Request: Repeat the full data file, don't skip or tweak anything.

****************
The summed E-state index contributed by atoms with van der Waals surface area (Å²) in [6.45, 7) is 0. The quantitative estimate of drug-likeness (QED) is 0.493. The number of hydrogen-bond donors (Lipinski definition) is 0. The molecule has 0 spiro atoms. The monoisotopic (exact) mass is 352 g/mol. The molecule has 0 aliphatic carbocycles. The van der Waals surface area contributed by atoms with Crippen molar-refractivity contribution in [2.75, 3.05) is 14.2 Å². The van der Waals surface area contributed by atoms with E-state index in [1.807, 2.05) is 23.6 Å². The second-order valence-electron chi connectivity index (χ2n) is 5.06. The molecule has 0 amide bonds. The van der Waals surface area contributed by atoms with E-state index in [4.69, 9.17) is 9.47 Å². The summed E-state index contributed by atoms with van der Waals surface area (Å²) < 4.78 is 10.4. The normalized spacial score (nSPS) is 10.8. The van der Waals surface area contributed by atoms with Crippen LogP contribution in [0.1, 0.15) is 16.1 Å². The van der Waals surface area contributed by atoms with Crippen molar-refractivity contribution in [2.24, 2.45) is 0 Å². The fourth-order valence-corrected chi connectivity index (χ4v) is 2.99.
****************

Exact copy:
The summed E-state index contributed by atoms with van der Waals surface area (Å²) in [6.45, 7) is 0. The quantitative estimate of drug-likeness (QED) is 0.493. The number of hydrogen-bond donors (Lipinski definition) is 0. The molecule has 0 spiro atoms. The monoisotopic (exact) mass is 352 g/mol. The molecule has 0 aliphatic carbocycles. The van der Waals surface area contributed by atoms with Crippen molar-refractivity contribution in [2.75, 3.05) is 14.2 Å². The van der Waals surface area contributed by atoms with E-state index in [1.807, 2.05) is 23.6 Å². The second-order valence-electron chi connectivity index (χ2n) is 5.06. The molecule has 0 amide bonds. The van der Waals surface area contributed by atoms with E-state index in [4.69, 9.17) is 9.47 Å². The summed E-state index contributed by atoms with van der Waals surface area (Å²) < 4.78 is 10.4. The normalized spacial score (nSPS) is 10.8. The van der Waals surface area contributed by atoms with Crippen LogP contribution in [0.1, 0.15) is 16.1 Å². The van der Waals surface area contributed by atoms with Crippen molar-refractivity contribution in [2.24, 2.45) is 0 Å². The fourth-order valence-corrected chi connectivity index (χ4v) is 2.99.